Friday, 27 March 2009

Local Communities And The Media

With the ongoing questions about the future of the media and the threat to local democracy this poses making it onto serious television where even commentators of dubious reputation start speaking sense, it is timely that Reading Chronicle rediscovers the lost journalistic art of investigation.

Over 30 councils already provide a webcast of their public sessions, illuminating the sometimes derisory state of actual debate among our elected representatives. The costs for set-up and operation vary from £14,000 to £25,000 annually, according to the report.

There appears to be universal support from residents, commentators, activists and politicians to encourage wider engagement in the political processes which decide the pattern of local life on everything from the state of rubbish collections through to funding for often invisible services like social support and care of the needy.

Basingstoke & Deane council IT manager Geraint Davies said that their experiments were considered a definite success after attendance at meetings jumped by 500% as people gained familiarity with previously misunderstood practices.

Community activist Colin Lee said "democracy needs to be transparent... anything which puts the activities of the council into the public domain has to be a good thing."

Opposition leaders offered their backing with the suggestion that greater knowledge of the behaviour of representative may change voting tendencies, while RBC Council leader, Labour's Cllr Jo Lovelock explained that openness is always beneficial.

All sides stressed the importance that costs needed to be controlled in order to ensure value for money on any service is provided.

Conservative MP for Reading East, Rob Wilson has also been making a lot of noise recently on the issue.

Mr Wilson criticised Labour for restricting openness over the implementation of the cross-party Sustainable Communities Act 2007, as Hazel Blears' Communities Ministry responded to a white paper consultation.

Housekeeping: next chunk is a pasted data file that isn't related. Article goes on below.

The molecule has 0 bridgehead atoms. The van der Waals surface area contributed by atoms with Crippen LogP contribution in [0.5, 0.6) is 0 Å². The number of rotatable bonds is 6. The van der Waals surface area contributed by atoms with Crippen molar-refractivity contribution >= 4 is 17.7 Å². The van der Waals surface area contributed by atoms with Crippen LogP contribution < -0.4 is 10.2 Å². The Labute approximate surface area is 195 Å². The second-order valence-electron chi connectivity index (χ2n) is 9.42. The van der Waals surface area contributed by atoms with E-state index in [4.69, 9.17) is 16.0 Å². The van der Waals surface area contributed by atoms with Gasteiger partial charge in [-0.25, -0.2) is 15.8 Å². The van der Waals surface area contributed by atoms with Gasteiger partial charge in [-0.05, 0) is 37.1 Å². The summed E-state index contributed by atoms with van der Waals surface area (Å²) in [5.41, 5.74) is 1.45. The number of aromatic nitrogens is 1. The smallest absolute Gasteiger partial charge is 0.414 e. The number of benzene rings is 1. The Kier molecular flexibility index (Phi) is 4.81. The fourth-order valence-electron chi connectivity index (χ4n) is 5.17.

The main planks of the SCA revolve around the 'Communities In Control' white paper, which was discussed at length on the Liberal Conspiracy website (Ch1: Is the community empowerment plan any good?, Ch2: Can British citizens become active?, Ch3: Access to information, Ch4: Are petitions the way forward?, Ch5: Toying with elected mayors, Ch6: How to complain to councils, Ch7: Why don't more people get into politics?, Ch8: Can community assets work?).

Mr Wilson also spoke in a commons debate, arguing that funds used to pay for in-house publications (such as the recently axed Reading LIVE magazine) would be better spent subsidising local publishers and that this could be done "without compromising political balance and neutrality"

Oranjepan asks:
Finally we may be moving in a positive direction, but surely political balance and neutrality are different things - would the independence of the press be defended under any such moves?


  1. The main planks of the Sustainable Communities Act do NOT revolve around the government's Communities in Control White Paper. The Act was written by the Local Works coalition and it only became law of the 5 year campaign of that coalition. It is far more radical regarding empowerment than anything on the table from government. For more info go to

    Steve Shaw
    Local Works National Co-ordinator

  2. Thanks for the link - that's fascinating. You're right, the SCA is much more far-reaching and I like it better the more I read.
    I notice Reading isn't supporting it... will have to do something about that...


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